Ferry fare â‚¹5-10
The Fort of St Jerome at Nani Daman requires a day’s trip. The fort was built between 1614 and 1627 and is badly maintained. The chapel within the fort is dedicated to Our Lady of the Sea and has an altar carved in rosewood; one can also see gold filigree work. The graveyard here has some exquisite marble figurines.
And a temple
Hindu Daman has its own identity in the shape of Somnath Temple, which is near the large industrial estate of Dabhol. This much-renovated temple is worth a visit for the exquisite Kutchi glasswork that decorates both the ceiling and the floor.
Nani Daman, tiny as it is, has one main street that runs in its middle, towards the sea, where you’ll find all that’s available in Daman on sale. Makeshift stores line the Seaface Road offering smuggled clothes at unbelievable prices. Cradled next to the clothes store, you’ll find – noM prizes for guessing – liquor stores. Just remember that it’s illegal to take alcohol out of Daman. The 200-year-old Mercardo Municipal (rebuilt
sometime in the 1940s), along the same stretch, is a cluster of little stores that stock everything from footwear and vegetable choppers to ‘designer’ watches. Just before the municipal market and next to the police station, you’ll find a tiny dollar shop selling plastic goods.\
Where to Stay
If you’re here on a historical tour, Hotel Marina (Tel: 0260-2254420; Tariff: â‚¹1,125), behind the police station at Nani Daman, is a 140-year-old Portuguese homestead and is the closest you will get to a bed-and-breakfast in Daman. The antique furniture in the home and the lovely courtyard will give you a glimpse of Daman’s history. The centrally located Hotel Gurukripa (Tel: 2255046, 2250227; Tariff: â‚¹1,350-1,890), on Seaface Road, is ideal for those wishing to access Nani Daman on foot. It offers good food, comfortable rooms and excellent room service. Hotel Dariya Darshan (Tel: 2254476; Tariff: â‚¹1,500-4,400) at Devka Beach arranges taxis. Hotel Cidade de Daman (Tel: 2250590-91; Tariff: â‚¹2,500-3,500), also on Devka Beach, is the closest to a 5-star hotel in Daman. Hotel Miramar (Tel: 2250671- 73; Tariff: â‚¹3,000-7,500), also on Devka Beach Road, is a place that’s always packed, so reserve in advance. Another popular stay option is Hotel Shilton (Tel: 2254407; Tariff: â‚¹1,200- 2,000), with 26 rooms, on Devka Beach.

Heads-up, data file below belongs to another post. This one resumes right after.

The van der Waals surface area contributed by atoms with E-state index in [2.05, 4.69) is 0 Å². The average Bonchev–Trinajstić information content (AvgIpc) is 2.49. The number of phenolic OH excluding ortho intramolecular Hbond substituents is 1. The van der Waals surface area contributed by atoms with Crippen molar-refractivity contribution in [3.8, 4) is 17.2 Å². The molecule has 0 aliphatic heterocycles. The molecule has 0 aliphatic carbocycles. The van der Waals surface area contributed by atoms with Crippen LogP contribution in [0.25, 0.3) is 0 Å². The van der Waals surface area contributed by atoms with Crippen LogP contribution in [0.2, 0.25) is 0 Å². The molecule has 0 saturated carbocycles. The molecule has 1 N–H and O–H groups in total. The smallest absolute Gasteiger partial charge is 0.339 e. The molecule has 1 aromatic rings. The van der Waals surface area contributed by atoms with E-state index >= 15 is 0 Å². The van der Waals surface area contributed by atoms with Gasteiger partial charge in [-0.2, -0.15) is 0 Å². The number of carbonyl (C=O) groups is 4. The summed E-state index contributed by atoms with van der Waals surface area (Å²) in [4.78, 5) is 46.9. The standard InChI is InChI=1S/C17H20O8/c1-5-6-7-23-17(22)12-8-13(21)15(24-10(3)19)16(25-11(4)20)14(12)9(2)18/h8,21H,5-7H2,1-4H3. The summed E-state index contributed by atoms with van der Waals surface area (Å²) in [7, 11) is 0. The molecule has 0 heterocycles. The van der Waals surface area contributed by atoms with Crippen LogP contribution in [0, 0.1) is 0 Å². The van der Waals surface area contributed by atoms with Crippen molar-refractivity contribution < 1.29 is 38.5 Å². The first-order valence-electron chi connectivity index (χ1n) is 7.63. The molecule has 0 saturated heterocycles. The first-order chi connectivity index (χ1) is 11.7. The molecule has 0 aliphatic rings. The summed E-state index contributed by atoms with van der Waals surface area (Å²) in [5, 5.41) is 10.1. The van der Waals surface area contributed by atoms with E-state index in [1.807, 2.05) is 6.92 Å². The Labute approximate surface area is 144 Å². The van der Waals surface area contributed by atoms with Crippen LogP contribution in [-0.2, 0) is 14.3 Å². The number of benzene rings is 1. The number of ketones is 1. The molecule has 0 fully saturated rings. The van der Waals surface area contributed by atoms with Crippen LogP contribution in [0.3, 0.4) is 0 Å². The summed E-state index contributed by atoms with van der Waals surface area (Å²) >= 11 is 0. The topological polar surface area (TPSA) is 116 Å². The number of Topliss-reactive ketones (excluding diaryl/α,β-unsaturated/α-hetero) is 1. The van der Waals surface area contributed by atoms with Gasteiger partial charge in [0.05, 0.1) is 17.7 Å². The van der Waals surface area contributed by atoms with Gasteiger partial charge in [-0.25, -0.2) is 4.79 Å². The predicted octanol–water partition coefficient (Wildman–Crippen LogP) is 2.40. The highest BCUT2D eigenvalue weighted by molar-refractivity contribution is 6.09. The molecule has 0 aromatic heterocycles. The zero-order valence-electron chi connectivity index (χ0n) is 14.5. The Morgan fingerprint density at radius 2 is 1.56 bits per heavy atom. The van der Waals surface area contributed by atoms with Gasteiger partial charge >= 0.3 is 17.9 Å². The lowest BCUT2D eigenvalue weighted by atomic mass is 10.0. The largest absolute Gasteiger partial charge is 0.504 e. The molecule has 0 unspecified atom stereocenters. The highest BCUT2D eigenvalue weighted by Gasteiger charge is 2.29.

Where to Eat
Daman’s food is part Goan (though Damanese claim their bebinca is more authentic) and part Gujarati. But all differences vanish at the dinner table, where the Gujarati thali meets the tangy fish curry and a beetroot wine clinks alongside a hearty beer. Visitors to Daman usually head to Gurukripa, situated half-way between Moti Daman and Devka Beach, to taste Daman’s rich variety of seafood –from Goan fish curry and rice to Damanese specialities like chicken xacuti, dhara fish fry, butter-garlic tiger prawns and fried squid. Hotel Sovereign, a sister concern that’s a few buildings down the block, specialises in vegetarian dishes. Nearby is the Pithora Garden restaurant recreating a village ambience. The Miramar Water Park, restaurant-cumcafÃ© at the other end of Nani Daman, overlooks the lake, where you can take a pre- or post-dinner paddle in a boat. Duke’s, Daman’s oldest restaurant (started in the 1940s), run by a Parsi family, is famous for its breakfast of sausages and scrambled eggs.
Dadra and Nagar Haveli The 70-odd villages located here offer the visitor an insight into local tribal wonders. Watch those Tarpa dancers tap dance their feet off on moonlit nights, and if that’s not enough, marvel at the colours and rhythm of the Bhawara mask dance. Hotel Ras Resorts (Tel: 0260-2640373; Tariff: â‚¹5,500-6,500) arranges tribal village tours and cultural nights. The capital Silvassa (47 km from Daman) has a tribal museum. For a fun boat trip, head to the Vanganga Lake here.
Name The word Daman is a corruption of Portuguese word Damao
Age Though its age is unknown, it’s said to have existed during the same time as the Bassein Port, which in turn traces its origins to 9 CE. In the 16th century, prior to its capture by the Portuguese, Daman was a part of the Gujarat Sultanate
Union Territory of Daman and Diu
Location This tiny Indo-Portuguese enclave is tucked between Maharashtra and Gujarat just north of the interstate border on the West Coast of India, 10 km from Vapi
Distances 195 km N of Mumbai, 378 km S of Ahmedabad
Route from Mumbai NH8 to Vapi Junction via Manor and Talasari; state road to Daman via Vapi